Charleston, South Carolina, United States
|A small town in Honduras. Photo by kristin klein on Flickr. CC BY 2.0.|
Elena sits perched on a gurney with claret-stained thighs. She has just miscarried in the clinic’s lavatory. She inquires of the gender of the fetus, and hands twitching and heart flapping, I blurt, unexpectedly and duplicitously (for I could not know), “Una bebita.” A little girl.
A guttural sob rolls up from her belly. “Quiero los restos de mi bebe.” I want the remains of my baby. Beads of sweat wet my brow. I inform her I need to speak with the clinic physician. “Quiero los restos de mi bebe,” she implores.
I scurry through the halls searching for the physician; I am told he is in the countryside delivering a baby. I query a nurse. She wrings her hands, indecisive. She speaks with another nurse. Finally, she advises, “Darle los restos.” Give her the remains. I am dubious of her response, however, I am in an unfamiliar land, and uncertain of legalities and customs.
“Esta segura?” Are you sure, I ask.
“Estoy segura,” I am sure, she responds.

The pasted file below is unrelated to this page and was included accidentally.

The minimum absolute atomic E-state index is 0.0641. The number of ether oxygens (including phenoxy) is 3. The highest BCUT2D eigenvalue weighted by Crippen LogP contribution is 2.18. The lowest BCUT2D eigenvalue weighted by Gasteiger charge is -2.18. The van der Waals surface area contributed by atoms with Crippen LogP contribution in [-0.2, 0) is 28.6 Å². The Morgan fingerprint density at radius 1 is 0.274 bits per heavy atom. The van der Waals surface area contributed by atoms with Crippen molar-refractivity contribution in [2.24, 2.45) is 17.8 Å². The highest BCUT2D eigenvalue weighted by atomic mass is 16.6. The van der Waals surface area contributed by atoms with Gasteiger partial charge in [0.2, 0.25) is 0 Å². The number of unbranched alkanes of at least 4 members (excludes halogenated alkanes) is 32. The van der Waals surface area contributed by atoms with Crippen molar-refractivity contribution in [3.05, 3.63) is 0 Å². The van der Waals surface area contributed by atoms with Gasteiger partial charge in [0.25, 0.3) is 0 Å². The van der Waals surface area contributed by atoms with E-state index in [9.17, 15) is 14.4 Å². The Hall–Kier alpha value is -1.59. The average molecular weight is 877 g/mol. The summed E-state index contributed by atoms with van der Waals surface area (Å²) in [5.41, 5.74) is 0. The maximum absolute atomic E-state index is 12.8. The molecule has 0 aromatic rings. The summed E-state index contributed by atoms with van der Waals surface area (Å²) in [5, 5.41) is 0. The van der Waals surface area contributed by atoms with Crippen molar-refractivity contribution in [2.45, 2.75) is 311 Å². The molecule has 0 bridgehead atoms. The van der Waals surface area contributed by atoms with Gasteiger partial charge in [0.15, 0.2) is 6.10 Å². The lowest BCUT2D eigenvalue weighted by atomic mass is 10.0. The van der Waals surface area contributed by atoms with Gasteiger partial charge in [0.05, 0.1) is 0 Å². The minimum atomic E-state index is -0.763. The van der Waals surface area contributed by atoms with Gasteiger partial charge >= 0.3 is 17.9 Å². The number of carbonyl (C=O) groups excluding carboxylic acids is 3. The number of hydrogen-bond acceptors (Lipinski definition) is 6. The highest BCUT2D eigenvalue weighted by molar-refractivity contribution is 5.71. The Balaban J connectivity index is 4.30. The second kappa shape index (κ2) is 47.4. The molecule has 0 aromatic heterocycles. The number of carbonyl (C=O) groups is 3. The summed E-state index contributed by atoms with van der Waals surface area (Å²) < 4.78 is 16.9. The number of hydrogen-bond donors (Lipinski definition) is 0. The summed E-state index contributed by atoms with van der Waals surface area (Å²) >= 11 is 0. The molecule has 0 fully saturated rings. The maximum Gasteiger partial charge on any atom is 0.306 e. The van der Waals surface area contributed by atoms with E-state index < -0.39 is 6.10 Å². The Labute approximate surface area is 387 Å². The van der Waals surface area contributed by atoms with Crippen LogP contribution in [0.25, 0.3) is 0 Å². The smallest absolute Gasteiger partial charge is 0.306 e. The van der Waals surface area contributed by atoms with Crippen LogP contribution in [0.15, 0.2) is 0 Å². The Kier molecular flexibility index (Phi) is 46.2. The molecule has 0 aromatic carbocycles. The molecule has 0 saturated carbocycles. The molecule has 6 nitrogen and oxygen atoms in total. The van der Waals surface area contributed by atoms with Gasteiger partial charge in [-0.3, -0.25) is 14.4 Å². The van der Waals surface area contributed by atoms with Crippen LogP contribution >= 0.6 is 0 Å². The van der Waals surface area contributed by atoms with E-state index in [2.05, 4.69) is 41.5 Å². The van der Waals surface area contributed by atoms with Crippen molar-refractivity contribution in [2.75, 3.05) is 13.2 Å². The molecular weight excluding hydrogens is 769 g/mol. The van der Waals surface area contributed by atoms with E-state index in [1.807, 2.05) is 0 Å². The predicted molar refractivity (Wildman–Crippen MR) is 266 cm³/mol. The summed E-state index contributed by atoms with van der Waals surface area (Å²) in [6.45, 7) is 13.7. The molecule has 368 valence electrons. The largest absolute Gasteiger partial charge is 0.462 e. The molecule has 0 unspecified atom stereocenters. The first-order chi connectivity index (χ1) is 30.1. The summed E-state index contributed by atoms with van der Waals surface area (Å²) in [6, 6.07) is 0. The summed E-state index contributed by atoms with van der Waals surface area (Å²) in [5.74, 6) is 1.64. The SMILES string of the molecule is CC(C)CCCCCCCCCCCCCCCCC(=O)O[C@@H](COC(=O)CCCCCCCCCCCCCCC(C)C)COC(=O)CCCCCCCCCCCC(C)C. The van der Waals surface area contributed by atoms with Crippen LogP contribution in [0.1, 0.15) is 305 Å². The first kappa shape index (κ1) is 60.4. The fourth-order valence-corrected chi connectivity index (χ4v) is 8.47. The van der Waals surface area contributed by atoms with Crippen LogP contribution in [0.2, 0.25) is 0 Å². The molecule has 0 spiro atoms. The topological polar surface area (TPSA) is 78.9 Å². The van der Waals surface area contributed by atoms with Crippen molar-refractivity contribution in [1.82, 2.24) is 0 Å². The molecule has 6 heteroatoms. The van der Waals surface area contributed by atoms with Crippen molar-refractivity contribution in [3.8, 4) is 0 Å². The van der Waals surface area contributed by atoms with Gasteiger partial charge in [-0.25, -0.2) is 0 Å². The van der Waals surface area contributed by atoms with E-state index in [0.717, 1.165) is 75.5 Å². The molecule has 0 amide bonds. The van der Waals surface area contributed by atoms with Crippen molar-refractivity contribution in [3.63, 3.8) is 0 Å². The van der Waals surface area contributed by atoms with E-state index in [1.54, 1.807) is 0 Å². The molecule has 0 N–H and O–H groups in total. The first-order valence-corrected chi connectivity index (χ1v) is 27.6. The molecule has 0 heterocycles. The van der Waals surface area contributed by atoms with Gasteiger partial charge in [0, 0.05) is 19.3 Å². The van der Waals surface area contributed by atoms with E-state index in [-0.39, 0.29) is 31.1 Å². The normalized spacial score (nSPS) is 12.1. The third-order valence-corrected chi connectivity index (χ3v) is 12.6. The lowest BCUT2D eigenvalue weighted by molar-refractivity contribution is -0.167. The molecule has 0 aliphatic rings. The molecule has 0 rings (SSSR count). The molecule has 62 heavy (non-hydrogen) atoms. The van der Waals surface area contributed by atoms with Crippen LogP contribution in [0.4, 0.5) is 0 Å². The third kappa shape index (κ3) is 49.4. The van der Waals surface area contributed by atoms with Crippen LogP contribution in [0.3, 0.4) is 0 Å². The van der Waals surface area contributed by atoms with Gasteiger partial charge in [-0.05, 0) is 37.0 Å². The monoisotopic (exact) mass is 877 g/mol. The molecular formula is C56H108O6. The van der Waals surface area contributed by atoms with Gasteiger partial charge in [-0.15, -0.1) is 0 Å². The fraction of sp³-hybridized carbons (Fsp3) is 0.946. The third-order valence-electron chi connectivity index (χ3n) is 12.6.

So, I gather a dollop of fetal flesh, bundle it in gauze, slip it into a paper bag, and place it in Elena’s hands, and as she murmurs, “Maria, mi hija,” Maria, my daughter, I collapse to the floor and weep.
PAUL ROUSSEAU (he/him/his) is a semi-retired physician and writer published in The Healing Muse, Blood and Thunder, Hektoen International, Intima. A Journal of Narrative Medicine, The Human Touch, Pulse. Voices From the Heart of Medicine, Please See Me, Months To Years, (mac)ro(mic), The Maine Review, 433 Literary Magazine, Sunspot Literary Magazine, The Examined Life, Dr. T. J. Eckleburg Review, Tendon, and others. Nominated for The Best Small Fictions anthology from Sonder Press, 2020. Lover of dogs.